The Manson Family (1988-2004) from Johnny Web (Uncle Scoopy; Greg Wroblewski)

I suppose I should explain the date(s) above.  Independent filmmaker James Van Bebber started to film his no-budget Manson film in 1988. The guy who played Manson lived on a ranch/farm, and his dad had some animals on that property. It was a suitable location to recreate the storied Spahn ranch, a location which had been used for many films and a place where Manson and his family had lived for some time. The director had a vague inkling that he could finish his film with his mostly volunteer cast in a few weekends of shooting at that ranch.

He was close. He finally finished the film 16 years later.

The finished movie basically consists of three parts:

(1) The events which took place from 1967-69

(2) A framing device about a documentary film producer who interviews the members of the Manson Family many years after the original events, as they reflect back on what happened through self-serving and often contradictory accounts. The producer himself offers the "straight" perspective on the events. (Laurence Merrick, the producer of a 1973 documentary called Manson, was actually murdered in 1977. This event, and speculation that Manson supporters might be involved, formed the basis for the otherwise fictional framing device.)

(3) A sub-plot about some latter day Goths who have taken Manson as their counter-cultural icon, and plot to murder the producer of the documentary.

Those first few weekends at the ranch did manage to complete a big chunk of the film, which is to say most of section 1 above - from the peaceful hippie days until the Gary Hinman murder.

The rest of it was harder to do. A lot harder. Money ran out, and the guy who played Manson actually left the production. The Goth sub-plot, with four new actors, was added in 1996. The family member interviews were shot catch-as-catch-can. In one sense, the long delays in filming provided a benefit that no-budget independent filmmakers rarely achieve - the actors' aging was completely believable, because the normal process of cheap make-up effects was replaced, or at least supplemented, by the natural aging process. The actors had aged about as much as the characters were supposed to.

Van Bebber took an unfinished version of his film to FanTasia Montreal in 1997, at which time he made a deal to get some completion money. That deal fell through, and he was back to scratching and saving again. Miraculously, he did eventually manage to complete the project, and the film swung small theatrical distribution deals in the U.K. and the U.S.A. The British reviews were weak, but the American reviews included a fair share of praise. Two highly respected reviewers had some positive reactions. Roger Ebert raised a few eyebrows by seeing the film and awarding it three stars, although he kind of held his nose while doing that. Owen Gleiberman of Entertainment Weekly chimed in with some praise and a B-.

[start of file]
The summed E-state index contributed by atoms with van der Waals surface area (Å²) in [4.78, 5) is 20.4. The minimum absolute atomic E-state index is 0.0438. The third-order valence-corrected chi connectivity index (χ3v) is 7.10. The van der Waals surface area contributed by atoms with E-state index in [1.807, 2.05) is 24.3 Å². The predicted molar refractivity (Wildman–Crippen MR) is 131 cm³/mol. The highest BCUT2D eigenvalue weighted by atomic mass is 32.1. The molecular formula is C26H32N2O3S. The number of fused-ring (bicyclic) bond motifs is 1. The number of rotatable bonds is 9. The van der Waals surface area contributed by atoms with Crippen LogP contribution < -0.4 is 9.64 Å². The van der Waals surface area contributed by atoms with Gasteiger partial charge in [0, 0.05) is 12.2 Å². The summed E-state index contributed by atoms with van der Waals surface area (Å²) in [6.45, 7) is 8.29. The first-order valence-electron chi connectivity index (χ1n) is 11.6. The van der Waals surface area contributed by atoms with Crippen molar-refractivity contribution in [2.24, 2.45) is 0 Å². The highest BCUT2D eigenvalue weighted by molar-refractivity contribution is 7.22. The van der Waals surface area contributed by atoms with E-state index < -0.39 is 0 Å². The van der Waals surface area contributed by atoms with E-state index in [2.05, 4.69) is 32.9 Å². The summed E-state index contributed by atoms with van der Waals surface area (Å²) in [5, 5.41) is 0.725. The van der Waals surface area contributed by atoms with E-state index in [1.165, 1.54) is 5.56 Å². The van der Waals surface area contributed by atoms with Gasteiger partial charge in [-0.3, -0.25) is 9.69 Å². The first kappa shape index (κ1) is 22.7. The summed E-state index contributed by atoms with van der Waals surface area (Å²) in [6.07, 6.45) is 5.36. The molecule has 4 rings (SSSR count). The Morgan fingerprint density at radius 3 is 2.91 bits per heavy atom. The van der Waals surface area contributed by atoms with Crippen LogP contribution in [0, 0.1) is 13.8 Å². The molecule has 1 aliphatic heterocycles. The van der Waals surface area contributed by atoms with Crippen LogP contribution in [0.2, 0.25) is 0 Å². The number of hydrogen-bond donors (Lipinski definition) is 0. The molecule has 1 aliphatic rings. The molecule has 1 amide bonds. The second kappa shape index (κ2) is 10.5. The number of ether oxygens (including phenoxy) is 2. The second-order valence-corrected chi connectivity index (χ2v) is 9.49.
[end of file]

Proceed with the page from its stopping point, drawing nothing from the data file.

To me the effusive praises and pans of this movie boil down more to the nature of the observers than to the quality of the film itself. The film is what it is, and it is all out there in the open. On the debatable side, the film takes the stance that the Tate-Lobianca murders had nothing to do with Vincent Bugliosi's famous Helter-Skelter theory, but that they were simply meant to exonerate a family member for an earlier murder by showing that the killer was still at large. On the negative side, the acting troupe consists of amateurs, some of the effects and make-up are laughably bad, and the Goth subplot seems unnecessary, clumsy, and tacked-on. On the positive side, the film recreates the look of old newsreel footage, old home movies, and 1960's underground films, and the director does a good job of making the viewer feel present with the family at the actual events, down to all the nitty-gritty details of the sex, drugs, and violence. Although it is a low budget film with amateur participants, the sex and violence looks real, and the film gives off the feel of the films of that era, as well as the actual acid-warped experiences which inspired many of those films.

In essence, it was neither the negative elements nor the debatable ones that inspired the most negative reviews. It was, ironically enough, the greatest strength of the movie that caused the harshest criticism, and that is the real point of this essay. You see, the sex and violence and drug use looks real. There have been many, many filmed accounts of the Manson murders, from docudramas to fiction to documentaries, but none of the previous efforts has ever tried to show what it was really like to be there and see Sharon Tate stabbed all those times, or to be lying on the grass next to the family members as they created one of their frenzied, drug-fueled orgies. This film does all of that, and does it convincingly and graphically. Van Bebber does not pull away his gaze when a more traditional filmmaker would.